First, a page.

Mario Tama/Getty Images)(LOS ANGELES) — Santa Anita Park will not heed the California Horse Racing Board’s recommendation to suspend racing in the wake of two more horse deaths over the weekend because the reforms that were enacted earlier in the year appear to be effective, according to a spokesman.
In March, the park announced a series of changes surrounding horse safety, including a “zero tolerance” policy for the use of medication on racing day in the wake of more than two dozen horse deaths since December 2018.
The California Horse Racing Board further voted to limit whips on racing day as well, a rule that applies to Santa Anita.
After the reforms took place, the park saw up to seven weeks of “clean racing,” Stefan Friedman, spokesman for The Stronach Group, a company that owns the park, told ABC News. In addition, the track has seen 50% fewer catastrophic breakdowns during racing and 84% fewer catastrophic incidents during training, Friedman said.
There were no horse fatalities between April 1 to May 18, when the death toll remained at 23, Santa Anita said in a statement last month. But after that time, the number of horses dying began to climb once again.
On Sunday, 3-year-old Truffalino collapsed in the final stages of the third race and died of a heart attack, Friedman said. The day before, 4-year-old Formal Dude broke down while nearing the finish line in the 10th race and was euthanized, he said.
A total of 29 horses have died at Santa Anita since the start of the racing season.
The chairman, vice chairman and executive director of the California Horse Racing Board recommended on Saturday that Santa Anita suspend racing for the seven remaining race days of 2019, which lasts until June 23, but continue training during that time period, according to a statement from Mike Marten, the board’s public information officer.
“It is our understanding that Santa Anita management, after consultation with certain other industry stakeholders, believes that for a variety of reasons, the future of California racing is best served by continuing to race,” the California Horse Racing Board said in a statement over the weekend.
Under current California law, the board does not have the authority to suspend a race meet or remove race dates without the approval of the race track operator or without holding a public meeting with 10 days’ notice, Marten said.
Santa Anita’s decision to stay open was made after and “extensive consultation” among the The Stronach Group, the Thoroughbred Owners of California and California Thoroughbred Trainers, according to a joint statement from those organizations.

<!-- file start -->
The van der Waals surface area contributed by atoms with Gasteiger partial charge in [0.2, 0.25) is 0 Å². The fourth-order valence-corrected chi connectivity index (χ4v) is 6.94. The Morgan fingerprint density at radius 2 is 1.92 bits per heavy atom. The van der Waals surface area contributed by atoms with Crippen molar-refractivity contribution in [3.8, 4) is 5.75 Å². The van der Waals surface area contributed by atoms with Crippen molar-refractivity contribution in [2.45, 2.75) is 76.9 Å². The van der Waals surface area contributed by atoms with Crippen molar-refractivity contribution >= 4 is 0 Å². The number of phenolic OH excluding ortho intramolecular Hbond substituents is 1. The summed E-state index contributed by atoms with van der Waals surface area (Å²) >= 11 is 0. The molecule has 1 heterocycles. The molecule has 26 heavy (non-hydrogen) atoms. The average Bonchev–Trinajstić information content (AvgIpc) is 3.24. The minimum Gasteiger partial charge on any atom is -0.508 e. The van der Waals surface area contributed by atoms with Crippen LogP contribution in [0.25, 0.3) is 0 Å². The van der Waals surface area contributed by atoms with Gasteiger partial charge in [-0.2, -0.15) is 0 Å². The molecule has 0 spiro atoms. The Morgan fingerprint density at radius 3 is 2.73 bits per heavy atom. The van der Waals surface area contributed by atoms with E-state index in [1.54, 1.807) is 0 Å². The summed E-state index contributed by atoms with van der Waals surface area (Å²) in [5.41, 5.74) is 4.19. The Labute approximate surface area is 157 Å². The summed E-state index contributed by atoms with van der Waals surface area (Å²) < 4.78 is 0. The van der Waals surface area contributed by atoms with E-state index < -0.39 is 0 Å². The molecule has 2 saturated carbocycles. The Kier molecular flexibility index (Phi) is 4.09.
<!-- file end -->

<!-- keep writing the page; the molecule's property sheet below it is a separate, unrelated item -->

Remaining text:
Friedman described the most recent horse deaths as “really devastating,” adding that the decision to continue racing “was not made lightly.” The park and the California Horse Racing Board have a “really good relationship,” Friedman added.
“The reforms that we instituted are working,” Friedman said. “Do we have a lot more work to do? Absolutely. And everyone at this track, whether it’s the Stronach Group or the horsemen or the trainers or the jockeys, are fully on board and committed to the goal of having zero catastrophic breakdowns.”
In April, PETA Senior Vice President Kathy Guillermo told ABC News that the animal rights advocacy group supported the new rules that Santa Anita put into place, calling them the “first step in what needs to be an overhaul in racing nationwide.”
“The reason that we take that perspective is that the broken bones in California are happening all over the country,” Guillermo said, referring to horse injuries.
Friedman argued that if Santa Anita were to shut down the track, it would be a “terrible signal to everyone that these reforms were ineffective, and that’s just not correct.”
“Secondly…to shut down racing and essentially shut down training, you’re taking about closing down a facility and the horses,” Friedman said. “There’s no place for them to go in this juncture in California,” he added.
Nearly 2,000 horses live on site and hundreds of Santa Anita employees live and work on site as well, Friedman said.
Guillermo said in a statement Monday that what’s happening at Santa Anita is a “microcosm of what’s happening in racing nationally: broken bones, death and public outrage.”
“Their bodies litter tracks in New York, Kentucky, Florida, Texas and many other states,” she said, adding that PETA recently called for tracks nationwide to suspend racing until they can implement “long-needed and significant changes that will help end the cruelty and protect horses.”
Santa Anita Park will host the 2019 Breeders’ Cup world championships on Nov. 1 and 2.
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